The plague decimated the population in 1603/4. The town played a large part in the English Civil War when it became a stronghold for the Parliamentarian forces, like many market towns a nursing-ground of Puritan sentiment and in 1642 the Battle of Aylesbury was fought and won by the Parliamentarians, its proximity to Great Hampden, home of John Hampden has made of Hampden a local hero: his silhouette is on the emblem used by Aylesbury Vale District Council and his statue stands prominently in the town centre. Aylesbury-born composer, Rutland Boughton inspired by the statue of John Hampden, created a symphony based on Oliver Cromwell. On 18 March 1664, Robert Bruce, 2nd Earl of Elgin in the Peerage of Scotland was created 1st Earl of AilesburyThe grade II* listed Jacobean mansion of Hartwell adjoining the southwest of the town was the residence of Louis XVIII during his exile. Bourbon Street in Aylesbury is named after the king. Louis's wife, Marie Josephine of Savoy died at Hartwell in 1810 and is the only French queen to have died on English soil.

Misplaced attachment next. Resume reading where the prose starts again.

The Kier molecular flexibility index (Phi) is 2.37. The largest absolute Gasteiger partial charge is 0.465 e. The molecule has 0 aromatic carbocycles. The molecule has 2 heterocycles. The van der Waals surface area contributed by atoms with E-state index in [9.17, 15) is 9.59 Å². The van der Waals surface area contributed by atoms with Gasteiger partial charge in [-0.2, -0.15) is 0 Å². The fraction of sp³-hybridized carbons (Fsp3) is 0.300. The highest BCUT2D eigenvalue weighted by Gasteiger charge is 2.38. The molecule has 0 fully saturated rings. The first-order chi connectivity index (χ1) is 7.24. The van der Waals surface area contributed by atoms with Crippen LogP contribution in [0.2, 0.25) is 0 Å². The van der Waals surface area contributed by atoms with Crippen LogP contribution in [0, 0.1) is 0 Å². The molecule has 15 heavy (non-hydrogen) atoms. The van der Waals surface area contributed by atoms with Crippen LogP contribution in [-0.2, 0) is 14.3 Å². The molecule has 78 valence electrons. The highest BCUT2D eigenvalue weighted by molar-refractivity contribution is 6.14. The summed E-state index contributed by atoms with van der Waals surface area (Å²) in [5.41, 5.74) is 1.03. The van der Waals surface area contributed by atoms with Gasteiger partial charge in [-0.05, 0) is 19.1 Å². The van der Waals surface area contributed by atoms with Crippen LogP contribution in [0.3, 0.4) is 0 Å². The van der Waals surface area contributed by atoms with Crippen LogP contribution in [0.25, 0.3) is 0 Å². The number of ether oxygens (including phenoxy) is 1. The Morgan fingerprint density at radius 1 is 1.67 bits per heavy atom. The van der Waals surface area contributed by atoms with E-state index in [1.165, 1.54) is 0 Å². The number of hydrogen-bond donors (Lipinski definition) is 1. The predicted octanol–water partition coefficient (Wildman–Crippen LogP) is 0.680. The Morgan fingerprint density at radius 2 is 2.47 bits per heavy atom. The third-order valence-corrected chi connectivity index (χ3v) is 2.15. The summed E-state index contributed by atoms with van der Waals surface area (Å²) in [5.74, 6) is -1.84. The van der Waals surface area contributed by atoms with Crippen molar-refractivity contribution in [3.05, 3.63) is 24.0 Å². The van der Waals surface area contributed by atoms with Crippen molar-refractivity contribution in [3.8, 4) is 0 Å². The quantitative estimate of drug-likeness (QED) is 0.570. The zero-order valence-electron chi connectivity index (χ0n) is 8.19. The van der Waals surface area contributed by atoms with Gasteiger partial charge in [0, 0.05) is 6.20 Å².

After her death, her body was carried first to Westminster Abbey, one year to Sardinia, where the Savoy King of Sardinia had withdrawn during Napoleonic occupation of Turin and Piedmont. Aylebury's heraldic crest displays the Aylesbury duck, bred here since the birth of the Industrial Revolution, although only one breeder, Richard Waller, of true Aylesbury ducks remains today; the town received international publicity in the 1963 when the culprits responsible for the Great Train Robbery were tried at Aylesbury Rural District Council Offices in Walton Street and sentenced at Aylesbury Crown Court. The robbery took place at Bridego Bridge, a railway bridge at Ledburn, about six miles from the town. A notable institution is Aylesbury Grammar School, founded in 1598; the original building is now part of the County Museum buildings in Church Street and has grade II* architecture. Other notable buildings are the King's Head Inn, the Queens Park Centre. James Henry Govier the British painter and etcher lived at Aylesbury and produced a number of works relating to the town including the church, Walton, Aylesbury Gaol, the King's Head Inn and views of the town during the 1940s and 1950s, examples of which can be seen in the Buckinghamshire County Museum in Aylesbury.